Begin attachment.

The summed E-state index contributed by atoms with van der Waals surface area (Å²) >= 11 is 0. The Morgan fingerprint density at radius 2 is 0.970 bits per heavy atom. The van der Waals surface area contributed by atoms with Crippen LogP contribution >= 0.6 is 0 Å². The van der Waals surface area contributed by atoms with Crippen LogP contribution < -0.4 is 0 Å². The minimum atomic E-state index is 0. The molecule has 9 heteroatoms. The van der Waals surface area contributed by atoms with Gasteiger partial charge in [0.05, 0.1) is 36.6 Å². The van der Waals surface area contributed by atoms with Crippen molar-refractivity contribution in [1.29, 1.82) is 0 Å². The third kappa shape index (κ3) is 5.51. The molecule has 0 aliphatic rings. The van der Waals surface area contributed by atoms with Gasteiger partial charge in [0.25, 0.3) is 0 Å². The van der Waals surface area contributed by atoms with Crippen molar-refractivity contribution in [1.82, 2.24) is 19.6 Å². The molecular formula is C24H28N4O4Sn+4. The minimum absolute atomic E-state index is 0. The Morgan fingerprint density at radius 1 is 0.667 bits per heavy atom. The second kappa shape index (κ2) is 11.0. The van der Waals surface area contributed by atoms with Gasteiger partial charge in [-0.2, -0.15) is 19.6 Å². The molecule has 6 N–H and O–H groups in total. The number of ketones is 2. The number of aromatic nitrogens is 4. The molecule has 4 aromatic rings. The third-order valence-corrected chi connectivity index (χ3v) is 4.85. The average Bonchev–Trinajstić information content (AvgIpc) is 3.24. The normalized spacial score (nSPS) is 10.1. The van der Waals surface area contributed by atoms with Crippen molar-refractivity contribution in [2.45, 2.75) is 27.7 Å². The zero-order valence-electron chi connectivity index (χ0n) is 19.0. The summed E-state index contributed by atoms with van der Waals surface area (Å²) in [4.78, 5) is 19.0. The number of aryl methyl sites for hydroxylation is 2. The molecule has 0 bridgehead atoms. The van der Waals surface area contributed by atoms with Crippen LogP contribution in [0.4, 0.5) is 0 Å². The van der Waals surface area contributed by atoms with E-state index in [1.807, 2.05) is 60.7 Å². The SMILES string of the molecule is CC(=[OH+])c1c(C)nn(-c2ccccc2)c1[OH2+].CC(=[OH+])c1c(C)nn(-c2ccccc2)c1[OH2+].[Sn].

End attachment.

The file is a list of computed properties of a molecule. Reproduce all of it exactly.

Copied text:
The summed E-state index contributed by atoms with van der Waals surface area (Å²) >= 11 is 0. The Morgan fingerprint density at radius 2 is 0.970 bits per heavy atom. The van der Waals surface area contributed by atoms with Crippen LogP contribution >= 0.6 is 0 Å². The van der Waals surface area contributed by atoms with Crippen LogP contribution < -0.4 is 0 Å². The minimum atomic E-state index is 0. The molecule has 9 heteroatoms. The van der Waals surface area contributed by atoms with Gasteiger partial charge in [0.05, 0.1) is 36.6 Å². The van der Waals surface area contributed by atoms with Crippen molar-refractivity contribution in [1.29, 1.82) is 0 Å². The third kappa shape index (κ3) is 5.51. The molecule has 0 aliphatic rings. The van der Waals surface area contributed by atoms with Gasteiger partial charge in [0.25, 0.3) is 0 Å². The van der Waals surface area contributed by atoms with Crippen molar-refractivity contribution in [1.82, 2.24) is 19.6 Å². The molecular formula is C24H28N4O4Sn+4. The minimum absolute atomic E-state index is 0. The Morgan fingerprint density at radius 1 is 0.667 bits per heavy atom. The second kappa shape index (κ2) is 11.0. The van der Waals surface area contributed by atoms with Gasteiger partial charge in [-0.2, -0.15) is 19.6 Å². The molecule has 6 N–H and O–H groups in total. The number of ketones is 2. The number of aromatic nitrogens is 4. The molecule has 4 aromatic rings. The third-order valence-corrected chi connectivity index (χ3v) is 4.85. The average Bonchev–Trinajstić information content (AvgIpc) is 3.24. The normalized spacial score (nSPS) is 10.1. The van der Waals surface area contributed by atoms with Crippen molar-refractivity contribution in [2.45, 2.75) is 27.7 Å². The zero-order valence-electron chi connectivity index (χ0n) is 19.0. The summed E-state index contributed by atoms with van der Waals surface area (Å²) in [4.78, 5) is 19.0. The number of aryl methyl sites for hydroxylation is 2. The molecule has 0 bridgehead atoms. The van der Waals surface area contributed by atoms with Crippen LogP contribution in [0.4, 0.5) is 0 Å². The van der Waals surface area contributed by atoms with E-state index in [1.807, 2.05) is 60.7 Å². The SMILES string of the molecule is CC(=[OH+])c1c(C)nn(-c2ccccc2)c1[OH2+].CC(=[OH+])c1c(C)nn(-c2ccccc2)c1[OH2+].[Sn].